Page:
Wednesday, 24 November 2010

Modern Technology and the Brain – is it Chicken Little all over again?

I don’t know how may young people today are familiar with the story of Chicken Little, but for sure they will google it and then they will know.  Briefly it is the story of a chicken who thought the sky was falling and lost her/his head (metaphorically) about it.  It has given rise to the Chicken Little Awards and I would like to nominate Matt Richtel, writing in the New York Times for contributing to the hysteria around the impact of digital technology and the brains of young people.

Brought to you in the manner of most pseudoscientific writing, the story of Vishal is meant to be a modern take on a medieval morality play railing against the horrors of new digital technology that is supposed to create attention-deficit morally decrepit youth of today by destroying the brain’s ability to sustain attention and to make moral-emotive linkages.  Like the Luddites of the past, the story harkens back to some mythical imaginary Arcadia of the distant and never-existing past in which harmony between brain and nature thrived in pastoral villages supplied by streams flowing with milk and honey. Yesh!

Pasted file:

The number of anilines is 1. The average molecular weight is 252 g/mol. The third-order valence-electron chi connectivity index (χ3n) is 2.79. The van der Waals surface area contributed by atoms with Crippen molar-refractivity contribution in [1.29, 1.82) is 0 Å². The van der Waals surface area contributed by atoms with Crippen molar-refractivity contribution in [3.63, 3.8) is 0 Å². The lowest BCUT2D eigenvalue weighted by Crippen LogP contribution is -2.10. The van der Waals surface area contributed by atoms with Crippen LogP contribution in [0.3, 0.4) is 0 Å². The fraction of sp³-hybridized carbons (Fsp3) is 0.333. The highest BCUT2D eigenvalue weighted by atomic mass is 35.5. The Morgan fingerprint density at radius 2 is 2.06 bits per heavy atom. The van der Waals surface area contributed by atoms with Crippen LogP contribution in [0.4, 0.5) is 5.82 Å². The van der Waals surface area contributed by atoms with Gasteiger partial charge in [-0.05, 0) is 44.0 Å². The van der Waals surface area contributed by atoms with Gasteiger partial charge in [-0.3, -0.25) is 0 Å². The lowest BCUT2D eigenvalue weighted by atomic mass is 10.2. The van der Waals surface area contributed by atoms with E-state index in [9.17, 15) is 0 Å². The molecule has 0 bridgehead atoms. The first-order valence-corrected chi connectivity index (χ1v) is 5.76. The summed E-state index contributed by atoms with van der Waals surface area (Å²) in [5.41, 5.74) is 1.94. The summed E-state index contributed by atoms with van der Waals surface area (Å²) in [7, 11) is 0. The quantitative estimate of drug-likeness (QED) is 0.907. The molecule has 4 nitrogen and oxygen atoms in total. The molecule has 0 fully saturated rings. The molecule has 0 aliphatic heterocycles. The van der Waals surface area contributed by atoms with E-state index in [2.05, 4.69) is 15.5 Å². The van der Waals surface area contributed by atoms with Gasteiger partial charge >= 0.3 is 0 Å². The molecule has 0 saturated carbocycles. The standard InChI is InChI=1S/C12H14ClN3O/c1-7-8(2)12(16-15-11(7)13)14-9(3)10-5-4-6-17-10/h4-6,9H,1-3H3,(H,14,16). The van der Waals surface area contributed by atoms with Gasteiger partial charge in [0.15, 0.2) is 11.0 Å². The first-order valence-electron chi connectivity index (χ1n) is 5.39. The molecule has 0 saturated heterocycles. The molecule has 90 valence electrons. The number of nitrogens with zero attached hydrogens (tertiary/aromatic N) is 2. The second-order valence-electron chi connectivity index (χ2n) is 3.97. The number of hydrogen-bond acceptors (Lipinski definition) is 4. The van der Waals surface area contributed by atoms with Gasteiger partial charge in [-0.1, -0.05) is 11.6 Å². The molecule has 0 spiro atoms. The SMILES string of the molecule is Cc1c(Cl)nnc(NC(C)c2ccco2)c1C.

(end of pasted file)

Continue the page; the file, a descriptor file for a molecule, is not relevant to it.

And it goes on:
So what is the real scientific story here?

Does the environment affect how the brains of young people grow and develop?  Totally.  Has it always been like that?  As far as we know.  Why?  Maybe because that is how we as a species adapt to our environments, including those we create ourselves and then need to adapt to.  This allows us to change with the times and contributes to our evolutionary success.

Will modern technology change our brains?  Yes it will, just like the discovery of fire, the discovery of the wheel, the creation of the printing press, and the invention of glasses (to name but a few of the trillions of historical impacts on brain function) have done.  And what is the moral message here?  There is none.

We are what we are because of where we have been and what we are doing.  What we will become is not known and how we will get there is unclear.  Can we make ourselves develop in a certain and pre-ordained way?

That has been tried for centuries by political and religious dictators alike without success.  So what do we do?  Let’s start by not writing such Chicken Little drivel and focus on better understanding how our brains work and how we can accomplish things that ensure we leave the world a better place for future generations.  Not in the manner of the Luddites nor with the fear mongering of the protagonist in the famous novel written by Mary Shelley (look it up!). But in honoring each other, respecting each other, celebrating who we are and understanding that we will change.  


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